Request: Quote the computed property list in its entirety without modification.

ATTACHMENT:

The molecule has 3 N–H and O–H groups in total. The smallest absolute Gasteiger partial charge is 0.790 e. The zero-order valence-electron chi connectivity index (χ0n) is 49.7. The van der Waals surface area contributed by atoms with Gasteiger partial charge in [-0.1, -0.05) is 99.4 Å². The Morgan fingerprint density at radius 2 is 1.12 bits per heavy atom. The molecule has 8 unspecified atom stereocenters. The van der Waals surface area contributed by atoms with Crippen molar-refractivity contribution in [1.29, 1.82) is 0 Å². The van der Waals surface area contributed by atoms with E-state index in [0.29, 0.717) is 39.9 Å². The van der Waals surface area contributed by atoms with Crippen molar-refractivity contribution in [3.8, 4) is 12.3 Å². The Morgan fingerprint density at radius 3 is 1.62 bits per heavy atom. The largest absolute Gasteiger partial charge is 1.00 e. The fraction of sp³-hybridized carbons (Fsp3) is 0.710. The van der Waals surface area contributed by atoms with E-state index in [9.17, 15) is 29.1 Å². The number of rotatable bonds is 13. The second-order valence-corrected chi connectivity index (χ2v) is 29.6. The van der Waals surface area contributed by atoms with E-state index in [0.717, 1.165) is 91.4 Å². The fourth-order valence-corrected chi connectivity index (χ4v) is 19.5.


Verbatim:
The molecule has 3 N–H and O–H groups in total. The smallest absolute Gasteiger partial charge is 0.790 e. The zero-order valence-electron chi connectivity index (χ0n) is 49.7. The van der Waals surface area contributed by atoms with Gasteiger partial charge in [-0.1, -0.05) is 99.4 Å². The Morgan fingerprint density at radius 2 is 1.12 bits per heavy atom. The molecule has 8 unspecified atom stereocenters. The van der Waals surface area contributed by atoms with Crippen molar-refractivity contribution in [1.29, 1.82) is 0 Å². The van der Waals surface area contributed by atoms with E-state index in [0.29, 0.717) is 39.9 Å². The van der Waals surface area contributed by atoms with Crippen molar-refractivity contribution in [3.8, 4) is 12.3 Å². The Morgan fingerprint density at radius 3 is 1.62 bits per heavy atom. The largest absolute Gasteiger partial charge is 1.00 e. The fraction of sp³-hybridized carbons (Fsp3) is 0.710. The van der Waals surface area contributed by atoms with E-state index in [9.17, 15) is 29.1 Å². The number of rotatable bonds is 13. The second-order valence-corrected chi connectivity index (χ2v) is 29.6. The van der Waals surface area contributed by atoms with E-state index in [0.717, 1.165) is 91.4 Å². The fourth-order valence-corrected chi connectivity index (χ4v) is 19.5.